Fasting, as you see, is a time for those who have been blessed to have resources to look beyond themselves and care for those who are suffering. Saying a prayer for them at a distance, studying with them, or giving them words of encouragement is not enough as Abdul-Baha explains:
Knowledge is not enough; we hope by the Love of God we shall put it into practice. A spiritual universal Force is needed for this. Meetings are good for engendering spiritual force. To know that it is possible to reach a state of perfection, is good; to march forward on the path is better. We know that to help the poor and to be merciful is good and pleases God, but knowledge alone does not feed the starving man, nor can the poor be warmed by knowledge or words in the bitter winter; we must give the practical help of Loving-kindness. (4)
Consider this guidance from the Bible:
In Isaiah, more wisdom of the Fast is explained. The followers are admonished about wickedness, heavy burdens, freeing the oppressed, and that feeding the poor is not enough, they must also bring them into their houses. They were promised, that If they were obedient, health and the Glory of the Lord would be their reward.
“(Isaiah 58:) Is not this the fast that I have chosen?
to loose the bands of wickedness,
to undo the heavy burdens, and
to let the oppressed go free, and that ye break every yoke? Is it not
to deal thy bread to the hungry, and that thou bring the poor that are cast out to thy house?
when thou seest the naked, that thou cover him; and that thou hide not thyself from thine own flesh?
Then shall thy light break forth as the morning, and thine health shall spring forth speedily: and thy righteousness shall go before thee; the glory of the Lord shall be thy reward.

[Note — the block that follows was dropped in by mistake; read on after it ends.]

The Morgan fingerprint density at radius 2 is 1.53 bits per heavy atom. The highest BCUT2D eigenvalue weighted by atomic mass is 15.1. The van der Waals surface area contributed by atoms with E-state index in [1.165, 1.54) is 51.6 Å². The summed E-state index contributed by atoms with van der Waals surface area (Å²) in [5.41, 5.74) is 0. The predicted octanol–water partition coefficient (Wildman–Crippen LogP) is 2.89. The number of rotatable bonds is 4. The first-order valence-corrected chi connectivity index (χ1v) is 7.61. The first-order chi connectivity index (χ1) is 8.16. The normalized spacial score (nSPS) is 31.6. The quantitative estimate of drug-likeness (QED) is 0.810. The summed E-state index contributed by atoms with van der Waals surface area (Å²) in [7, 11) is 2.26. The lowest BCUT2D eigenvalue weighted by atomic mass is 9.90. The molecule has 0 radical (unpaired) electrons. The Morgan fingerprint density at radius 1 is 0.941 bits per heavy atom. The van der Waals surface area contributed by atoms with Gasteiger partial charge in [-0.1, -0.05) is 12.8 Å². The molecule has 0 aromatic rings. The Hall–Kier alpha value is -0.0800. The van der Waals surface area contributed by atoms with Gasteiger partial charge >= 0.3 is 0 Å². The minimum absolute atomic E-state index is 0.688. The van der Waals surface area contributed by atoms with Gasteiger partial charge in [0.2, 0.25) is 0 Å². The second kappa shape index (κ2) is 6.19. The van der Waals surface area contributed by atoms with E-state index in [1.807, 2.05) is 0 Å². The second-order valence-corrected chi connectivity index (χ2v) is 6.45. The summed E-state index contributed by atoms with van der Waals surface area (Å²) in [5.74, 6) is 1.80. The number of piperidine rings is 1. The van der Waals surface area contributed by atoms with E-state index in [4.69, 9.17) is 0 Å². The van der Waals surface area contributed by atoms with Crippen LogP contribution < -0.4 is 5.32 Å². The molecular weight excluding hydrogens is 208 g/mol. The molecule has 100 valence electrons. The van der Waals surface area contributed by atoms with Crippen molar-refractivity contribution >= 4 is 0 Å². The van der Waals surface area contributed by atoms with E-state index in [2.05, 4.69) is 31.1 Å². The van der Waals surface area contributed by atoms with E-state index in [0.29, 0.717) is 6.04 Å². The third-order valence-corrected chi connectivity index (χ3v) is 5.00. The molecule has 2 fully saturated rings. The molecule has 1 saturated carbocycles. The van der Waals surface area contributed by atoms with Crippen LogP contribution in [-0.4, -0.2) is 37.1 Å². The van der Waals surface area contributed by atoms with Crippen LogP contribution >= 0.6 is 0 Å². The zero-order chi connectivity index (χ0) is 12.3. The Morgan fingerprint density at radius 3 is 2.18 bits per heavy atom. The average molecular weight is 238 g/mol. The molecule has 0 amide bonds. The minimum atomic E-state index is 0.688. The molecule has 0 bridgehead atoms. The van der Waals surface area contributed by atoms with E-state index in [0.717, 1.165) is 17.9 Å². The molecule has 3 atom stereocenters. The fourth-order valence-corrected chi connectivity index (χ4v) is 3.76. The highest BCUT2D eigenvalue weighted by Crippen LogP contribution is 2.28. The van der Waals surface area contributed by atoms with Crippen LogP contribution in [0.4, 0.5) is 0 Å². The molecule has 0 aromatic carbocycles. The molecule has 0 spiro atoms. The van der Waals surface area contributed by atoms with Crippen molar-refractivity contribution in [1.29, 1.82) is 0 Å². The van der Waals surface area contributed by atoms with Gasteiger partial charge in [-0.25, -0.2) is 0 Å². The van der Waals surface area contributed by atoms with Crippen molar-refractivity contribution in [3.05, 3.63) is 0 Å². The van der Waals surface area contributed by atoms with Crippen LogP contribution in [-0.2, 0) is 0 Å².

The Prophet [Muhammad] also spoke of Fasting and looking after the poor:
“The one who looks after a widow or a poor person is like a Mujahid (warrior) who fights for Allah’s Cause, or like him who performs prayers all the night and fasts all the day.”
So you see, consideration of the poor is highly prized in the eyes of God. And, this regard for the poor goes beyond just food and shelter, it extends to the education of the children of the poor.
Abdu’l-Bahá explained, “that …if a man educated the children of the poor, who could not themselves afford to do so, it was, in the sight of God, as if he had educated the Son of God.” (5)
So we have been talking about the virtues of generosity, kind-heartedness, love, and magnanimity when serving the poor, and that it pleases our God. However, this must be done voluntarily from the heart and not coerced.
“The virtue of man made manifest through voluntary philanthropy based upon the idea of human solidarity is as follows: Rich men give to the poor-that is, they assist the poor, but by their own desire. It is not well that the poor should coerce the rich to contribute to them. Such coercion would be followed by disintegration and the organization of the affairs of society would be disturbed.” (6)
Hopefully you will reflect on this guidance today and in obedience to Baha’u’llah’s admonition, “strive to translate that which hath been written into reality and action.”
- (Baha’u’llah, Epistle to the Son of the Wolf, p. 93)
- (Baha’u’llah, Epistle to the Son of the Wolf, p. 54)
- (Abdu’l-Baha, Abdu’l-Baha in London, p. 60)
- (in “The Importance of Obligatory Prayer and Fasting,” compiled by the Baha’i World Centre)
- Volume 7, Book 64, Number 266: (Hadith, Bukhari Vol 7)
- (SOW – Star of the West, Star of the West – 9) – (Compilation, war, peace and government, p. 94.)